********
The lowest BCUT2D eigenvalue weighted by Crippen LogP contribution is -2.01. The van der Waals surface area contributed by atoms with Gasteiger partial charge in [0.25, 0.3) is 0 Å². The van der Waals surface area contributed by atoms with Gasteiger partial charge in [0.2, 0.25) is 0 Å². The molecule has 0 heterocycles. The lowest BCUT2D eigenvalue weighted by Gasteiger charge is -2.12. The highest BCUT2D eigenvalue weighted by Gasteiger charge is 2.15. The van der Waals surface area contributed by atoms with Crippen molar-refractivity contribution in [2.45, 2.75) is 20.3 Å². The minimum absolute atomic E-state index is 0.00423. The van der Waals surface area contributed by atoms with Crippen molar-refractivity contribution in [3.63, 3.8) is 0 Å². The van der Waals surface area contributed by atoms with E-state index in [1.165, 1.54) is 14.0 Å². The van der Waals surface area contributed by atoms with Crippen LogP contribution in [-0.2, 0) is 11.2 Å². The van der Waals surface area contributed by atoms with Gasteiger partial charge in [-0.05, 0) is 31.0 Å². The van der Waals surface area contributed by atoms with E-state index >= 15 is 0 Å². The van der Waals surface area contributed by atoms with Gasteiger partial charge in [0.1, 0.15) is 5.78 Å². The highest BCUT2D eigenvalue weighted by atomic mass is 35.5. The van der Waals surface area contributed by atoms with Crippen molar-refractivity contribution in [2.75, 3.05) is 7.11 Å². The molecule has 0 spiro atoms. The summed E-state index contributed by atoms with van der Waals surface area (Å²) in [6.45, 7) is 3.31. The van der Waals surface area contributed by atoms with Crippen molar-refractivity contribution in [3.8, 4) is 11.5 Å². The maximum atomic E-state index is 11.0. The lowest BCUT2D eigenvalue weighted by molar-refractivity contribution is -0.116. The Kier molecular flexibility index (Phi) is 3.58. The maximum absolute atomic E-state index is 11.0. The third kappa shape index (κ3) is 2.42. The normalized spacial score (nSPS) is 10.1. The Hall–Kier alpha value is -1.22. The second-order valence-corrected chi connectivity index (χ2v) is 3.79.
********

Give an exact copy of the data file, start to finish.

The lowest BCUT2D eigenvalue weighted by Crippen LogP contribution is -2.01. The van der Waals surface area contributed by atoms with Gasteiger partial charge in [0.25, 0.3) is 0 Å². The van der Waals surface area contributed by atoms with Gasteiger partial charge in [0.2, 0.25) is 0 Å². The molecule has 0 heterocycles. The lowest BCUT2D eigenvalue weighted by Gasteiger charge is -2.12. The highest BCUT2D eigenvalue weighted by Gasteiger charge is 2.15. The van der Waals surface area contributed by atoms with Crippen molar-refractivity contribution in [2.45, 2.75) is 20.3 Å². The minimum absolute atomic E-state index is 0.00423. The van der Waals surface area contributed by atoms with Crippen molar-refractivity contribution in [3.63, 3.8) is 0 Å². The van der Waals surface area contributed by atoms with E-state index in [1.165, 1.54) is 14.0 Å². The van der Waals surface area contributed by atoms with Crippen LogP contribution in [-0.2, 0) is 11.2 Å². The van der Waals surface area contributed by atoms with Gasteiger partial charge in [-0.05, 0) is 31.0 Å². The van der Waals surface area contributed by atoms with E-state index >= 15 is 0 Å². The van der Waals surface area contributed by atoms with Gasteiger partial charge in [0.1, 0.15) is 5.78 Å². The highest BCUT2D eigenvalue weighted by atomic mass is 35.5. The van der Waals surface area contributed by atoms with Crippen molar-refractivity contribution in [2.75, 3.05) is 7.11 Å². The molecule has 0 spiro atoms. The summed E-state index contributed by atoms with van der Waals surface area (Å²) in [6.45, 7) is 3.31. The van der Waals surface area contributed by atoms with Crippen molar-refractivity contribution in [3.8, 4) is 11.5 Å². The maximum atomic E-state index is 11.0. The lowest BCUT2D eigenvalue weighted by molar-refractivity contribution is -0.116. The Kier molecular flexibility index (Phi) is 3.58. The maximum absolute atomic E-state index is 11.0. The third kappa shape index (κ3) is 2.42. The normalized spacial score (nSPS) is 10.1. The Hall–Kier alpha value is -1.22. The second-order valence-corrected chi connectivity index (χ2v) is 3.79.